Professor POU/POE: Chloramines in water

May 4, 2016

Inorganic chloramines are increasingly chosen as secondary disinfectant treatments for drinking water in municipal water systems.

Q: Why are chloramines used to treat drinking water? What concerns exist about using them?

A: Inorganic chloramines are increasingly chosen as secondary disinfectant treatments for drinking water in municipal water systems because they are less chemically reactive than free chlorine. They produce fewer disinfection byproducts than chlorine, and they survive longer during drinking water distribution to consumers.

Chloramines are a generic chemical family of compounds that consist of amine nitrogen bound to chlorine. Those of interest in water are inorganic chloramines and organic chloramines. They are also chemical intermediates in the production of other chemicals and rapidly form on-site in water by reacting some form of ammonia or amine, including ammonium salts, with active chlorine or hypochlorite. Amides and proteins will also N-chlorinate.

Product distributions are determined by the ratio of chlorine and ammonia, pH, temperature and the order of addition. The double arrow in the reactions (shown below left)means that the reactants and products are in equilibrium, so a very small amount of free chlorine will be present depending on the conditions and could be the functioning disinfectant. The predominant product is NH2Cl (monochloramine) at a chlorine-to-ammonia weight ratio up to about 5:1, which is about one molecule of Cl2 to one molecule of ammonia, and pH of about 7 to 9. Monochloramine, the desired product, is stable in that range. The di- and tri-chloramines are undesirable because they are more volatile and irritating and are much poorer disinfectants than monochloramine. Therefore, it is always important to optimize conditions to produce monochloramine.

Organic N-chloramines are also undesirable in water because they are less effective disinfectants, and they can produce additional tastes and other disinfection byproducts (DBP). Source waters usually contain organic nitrogen that reacts with chlorine to produce chloramines and chloramides. If the chlorine dose is sufficient to react with and oxidize all the ammonia and reactive organic nitrogen present, the water will achieve breakpoint, and additional chlorine will become available chlorine. If breakpoint is not reached, N-chloramines will remain as combined chlorine. The latter can occur in drinking water treatment and almost always is present in wastewater treatment because the ammonia and organic nitrogen are found in greater concentrations than in drinking water source water. Chloramines, including trichloramine, are also formed in swimming pools that are chlorinated because of the high levels of organic nitrogen chemicals supplied by the swimmers and the heavy chlorine dosage.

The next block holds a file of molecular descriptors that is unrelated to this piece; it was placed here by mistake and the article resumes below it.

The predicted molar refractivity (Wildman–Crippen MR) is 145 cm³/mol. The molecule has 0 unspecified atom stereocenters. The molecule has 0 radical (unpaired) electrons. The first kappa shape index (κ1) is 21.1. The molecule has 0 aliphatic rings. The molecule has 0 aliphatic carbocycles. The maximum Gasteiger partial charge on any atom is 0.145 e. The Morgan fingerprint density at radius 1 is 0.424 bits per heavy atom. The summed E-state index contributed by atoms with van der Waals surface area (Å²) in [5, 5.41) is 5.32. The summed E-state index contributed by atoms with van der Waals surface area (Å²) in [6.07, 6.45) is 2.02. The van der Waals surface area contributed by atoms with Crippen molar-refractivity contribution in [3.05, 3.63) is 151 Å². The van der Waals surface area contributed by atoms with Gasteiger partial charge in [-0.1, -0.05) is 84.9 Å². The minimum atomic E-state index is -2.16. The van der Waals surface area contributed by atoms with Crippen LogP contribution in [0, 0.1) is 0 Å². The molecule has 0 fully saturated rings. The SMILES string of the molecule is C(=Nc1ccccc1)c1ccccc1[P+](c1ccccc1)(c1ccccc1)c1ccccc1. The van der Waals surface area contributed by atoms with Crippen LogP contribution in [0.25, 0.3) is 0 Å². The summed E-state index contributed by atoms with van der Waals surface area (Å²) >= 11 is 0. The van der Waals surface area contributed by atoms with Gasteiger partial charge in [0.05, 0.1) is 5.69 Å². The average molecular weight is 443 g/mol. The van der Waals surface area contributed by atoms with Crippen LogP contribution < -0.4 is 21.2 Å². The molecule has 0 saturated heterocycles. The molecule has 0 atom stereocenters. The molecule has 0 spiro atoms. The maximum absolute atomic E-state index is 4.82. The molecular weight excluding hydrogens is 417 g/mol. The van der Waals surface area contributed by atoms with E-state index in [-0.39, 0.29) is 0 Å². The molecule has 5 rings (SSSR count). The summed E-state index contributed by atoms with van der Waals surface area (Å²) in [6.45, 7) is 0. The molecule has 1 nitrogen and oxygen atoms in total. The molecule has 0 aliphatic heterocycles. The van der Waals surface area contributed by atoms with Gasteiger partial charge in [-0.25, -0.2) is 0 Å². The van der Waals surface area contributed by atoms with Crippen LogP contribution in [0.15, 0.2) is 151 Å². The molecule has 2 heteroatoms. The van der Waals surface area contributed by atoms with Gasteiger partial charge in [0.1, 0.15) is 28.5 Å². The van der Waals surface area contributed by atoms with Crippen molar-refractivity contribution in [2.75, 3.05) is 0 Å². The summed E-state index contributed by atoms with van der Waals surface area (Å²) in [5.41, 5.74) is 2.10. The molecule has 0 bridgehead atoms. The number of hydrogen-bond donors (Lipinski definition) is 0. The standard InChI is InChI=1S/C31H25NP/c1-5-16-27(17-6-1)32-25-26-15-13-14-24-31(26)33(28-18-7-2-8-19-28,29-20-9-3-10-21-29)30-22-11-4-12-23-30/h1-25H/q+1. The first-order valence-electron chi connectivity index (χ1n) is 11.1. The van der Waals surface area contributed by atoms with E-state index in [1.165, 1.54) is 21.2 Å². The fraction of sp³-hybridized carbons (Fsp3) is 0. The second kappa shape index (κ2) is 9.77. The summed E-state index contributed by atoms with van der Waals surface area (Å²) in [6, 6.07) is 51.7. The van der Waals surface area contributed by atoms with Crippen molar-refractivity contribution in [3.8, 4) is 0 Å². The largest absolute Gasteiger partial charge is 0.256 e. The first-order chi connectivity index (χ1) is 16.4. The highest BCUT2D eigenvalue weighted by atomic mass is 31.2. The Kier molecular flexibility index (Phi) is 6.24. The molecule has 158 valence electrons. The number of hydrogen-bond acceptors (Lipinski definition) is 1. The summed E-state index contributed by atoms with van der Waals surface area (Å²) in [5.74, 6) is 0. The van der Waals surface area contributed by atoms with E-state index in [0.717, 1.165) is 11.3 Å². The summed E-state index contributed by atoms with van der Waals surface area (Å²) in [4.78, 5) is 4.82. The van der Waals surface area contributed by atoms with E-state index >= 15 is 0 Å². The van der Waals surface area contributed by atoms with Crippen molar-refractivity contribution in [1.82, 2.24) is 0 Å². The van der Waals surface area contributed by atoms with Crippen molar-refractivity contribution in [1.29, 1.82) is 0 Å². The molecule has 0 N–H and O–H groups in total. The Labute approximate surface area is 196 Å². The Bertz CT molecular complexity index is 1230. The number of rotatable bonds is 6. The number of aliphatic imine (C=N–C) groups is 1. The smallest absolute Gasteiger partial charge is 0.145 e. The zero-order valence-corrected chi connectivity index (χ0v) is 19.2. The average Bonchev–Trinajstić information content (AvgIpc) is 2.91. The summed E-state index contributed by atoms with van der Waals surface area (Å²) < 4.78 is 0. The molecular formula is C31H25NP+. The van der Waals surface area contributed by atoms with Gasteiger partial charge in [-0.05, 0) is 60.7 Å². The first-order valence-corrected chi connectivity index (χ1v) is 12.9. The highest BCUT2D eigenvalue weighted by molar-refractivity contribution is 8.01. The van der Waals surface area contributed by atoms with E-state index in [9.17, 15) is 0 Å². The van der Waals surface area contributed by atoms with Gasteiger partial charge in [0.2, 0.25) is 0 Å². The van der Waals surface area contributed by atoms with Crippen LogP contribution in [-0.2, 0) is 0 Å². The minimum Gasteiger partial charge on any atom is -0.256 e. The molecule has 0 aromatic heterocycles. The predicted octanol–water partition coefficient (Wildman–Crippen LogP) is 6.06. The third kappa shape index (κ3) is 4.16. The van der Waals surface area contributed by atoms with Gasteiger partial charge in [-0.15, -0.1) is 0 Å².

Monochloramine in water disinfection

Deliberate use of chloramines in water treatment dates back around 100 years. Chloramines’ primary application as secondary disinfectants comes in drinking water. Primary disinfectants include chlorine, chlorine dioxide, ozone and UV light. Primary disinfectants are potent biocides that can destroy pathogens in the water treatment plant so the water entering the distribution system is microbiologically safe. Secondary disinfectants reduce regrowth of microorganisms during the transit of the treated drinking water to consumers. The objective method of comparing the efficacy of disinfectants is the CT that quantifies the die off as log reductions at a given temperature and pH, by the product of the concentration (C) in milligrams per liter, and the time (T) in minutes (see Table 1). Smaller values indicate greater efficacy for each level of log inactivation.